Molly Kile is an environmental epidemiologist whose research focuses on understanding how exposures to chemicals influence human health. Her expertise is in conducting population-based environmental health studies and often works with communities that are disproportionately impacted by environmental pollutants. She received her doctoral degree from Harvard School of Public Health in 2006 and is currently a Professor at the College of Public Health and Human Sciences at Oregon State University. She is currently the PI on two active NIEHS-funded R01s that are studying the effects of flame retardants on children’s neurocognitive and behavioral growth and private well water stewardship. She is also interim deputy director of the Pacific Northwest Center for Translational Environmental Health Research (P30) and the co-PI of the newly formed ASPIRE Center at OSU (P2C) that is focusing on accelerating the adoption of evidence-based policies, programs, and practices that promote children’s environmental health.

  • Friday, October 7, 2022

    11:00am - 12:00pm (PST)
    Location: TBD

    Dysregulation Of Rna Metabolism In Arsenic Exposed Cells

    J. Christopher States Professor
    Department of Pharmacology and Toxicology University of Louisville

    Arsenic exposure is a global public health problem. Arsenic is a multi-organ toxicant and chronic exposure causes multiple chronic diseases including cancer. Skin cancer is the most common cancer caused by arsenic exposure but the mechanism(s) of carcinogenesis remain unclear. This presentation focuses on dysregulation of RNA metabolism in an in vitro model of skin carcinogenesis by chronic low level arsenic exposure. Dysregulated expression of microRNA and mRNAs and alternative mRNA splicing and the intersection with chromosomal instability will be discussed.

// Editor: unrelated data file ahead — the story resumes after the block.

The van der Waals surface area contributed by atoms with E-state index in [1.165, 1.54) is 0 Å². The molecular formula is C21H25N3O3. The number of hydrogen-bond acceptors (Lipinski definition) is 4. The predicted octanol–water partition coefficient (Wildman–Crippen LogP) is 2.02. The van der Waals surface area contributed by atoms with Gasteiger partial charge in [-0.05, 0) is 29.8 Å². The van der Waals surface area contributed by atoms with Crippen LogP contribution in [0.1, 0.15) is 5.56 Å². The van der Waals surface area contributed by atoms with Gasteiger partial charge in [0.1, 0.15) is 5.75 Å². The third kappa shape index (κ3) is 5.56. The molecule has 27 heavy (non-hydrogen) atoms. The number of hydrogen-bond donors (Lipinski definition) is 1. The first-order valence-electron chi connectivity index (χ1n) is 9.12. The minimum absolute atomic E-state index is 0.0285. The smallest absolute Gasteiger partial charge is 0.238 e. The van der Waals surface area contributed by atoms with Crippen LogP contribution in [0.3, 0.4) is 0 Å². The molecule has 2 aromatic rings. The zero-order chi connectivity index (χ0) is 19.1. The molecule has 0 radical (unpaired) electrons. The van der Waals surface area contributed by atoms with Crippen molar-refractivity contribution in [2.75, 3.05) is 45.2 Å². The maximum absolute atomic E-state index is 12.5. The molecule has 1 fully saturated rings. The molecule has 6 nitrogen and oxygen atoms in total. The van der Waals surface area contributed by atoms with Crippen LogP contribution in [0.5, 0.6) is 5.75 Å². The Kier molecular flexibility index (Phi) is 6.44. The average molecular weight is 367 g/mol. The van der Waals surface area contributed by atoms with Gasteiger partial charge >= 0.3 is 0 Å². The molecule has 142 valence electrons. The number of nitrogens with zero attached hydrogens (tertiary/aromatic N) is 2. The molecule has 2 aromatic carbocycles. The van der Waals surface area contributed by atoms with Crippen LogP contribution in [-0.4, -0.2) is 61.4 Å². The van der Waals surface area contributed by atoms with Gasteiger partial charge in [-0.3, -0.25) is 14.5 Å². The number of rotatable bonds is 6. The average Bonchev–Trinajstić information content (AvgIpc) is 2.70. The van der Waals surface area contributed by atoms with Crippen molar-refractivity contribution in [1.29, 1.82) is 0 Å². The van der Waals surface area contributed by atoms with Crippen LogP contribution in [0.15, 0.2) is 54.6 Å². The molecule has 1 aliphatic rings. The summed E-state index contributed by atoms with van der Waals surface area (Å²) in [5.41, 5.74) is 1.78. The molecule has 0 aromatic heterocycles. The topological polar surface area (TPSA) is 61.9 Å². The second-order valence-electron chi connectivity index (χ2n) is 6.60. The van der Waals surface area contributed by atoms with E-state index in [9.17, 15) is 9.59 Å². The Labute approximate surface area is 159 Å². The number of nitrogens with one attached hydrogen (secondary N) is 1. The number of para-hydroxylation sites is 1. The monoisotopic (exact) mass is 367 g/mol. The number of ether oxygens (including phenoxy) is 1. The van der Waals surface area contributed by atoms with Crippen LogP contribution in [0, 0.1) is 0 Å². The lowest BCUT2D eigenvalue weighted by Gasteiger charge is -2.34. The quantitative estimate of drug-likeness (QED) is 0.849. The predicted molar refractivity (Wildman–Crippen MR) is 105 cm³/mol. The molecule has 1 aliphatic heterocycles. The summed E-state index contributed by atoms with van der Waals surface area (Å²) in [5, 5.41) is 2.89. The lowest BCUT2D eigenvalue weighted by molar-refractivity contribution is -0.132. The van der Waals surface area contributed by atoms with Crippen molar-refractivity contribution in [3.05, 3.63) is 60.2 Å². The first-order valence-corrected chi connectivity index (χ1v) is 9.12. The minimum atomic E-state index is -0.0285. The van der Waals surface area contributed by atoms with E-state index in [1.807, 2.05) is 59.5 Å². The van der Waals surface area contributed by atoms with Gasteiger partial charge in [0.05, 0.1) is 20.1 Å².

• Friday, August 5, 2022

    1:00-2:00 PM
    Location: zoom (email shawn.tucker @ oregonstate.edu for full info)

    Amazon Prime for Inflammation - NLRP3 Inflammasome Activation Mechanism

    Reginald McNulty
    Assistant Professor
    Department of Molecular Biology and Biochemistry, The University of California Irvine

    The NLRP3 inflammasome has been identified as a key immune sensor for tissue damage. Although NLRP3 inflammasome assembly/activation leads to the production of inflammatory messengers (called cytokines) that alert the host immune system to initiate inflammatory responses, its dysregulation often results in overt diseases due to uncontrolled inflammation. Unfortunately, exposure to a number of environmental toxicants including PFAS have been shown to induce NLRP3 inflammasome activation that in turn initiates an undesirable inflammatory response, thereby causing numerous pathologies. Although stimulating agents have not been demonstrated to directly bind NLRP3, they are able to trigger mitochondrial damage and subsequent release of mitochondrial contents that somehow signal the activation of NLRP3 inflammasome. We seek to identify the mitochondrial ligand responsible for direct NLRP3 activation and probe the molecular determinants of recognition for this interaction.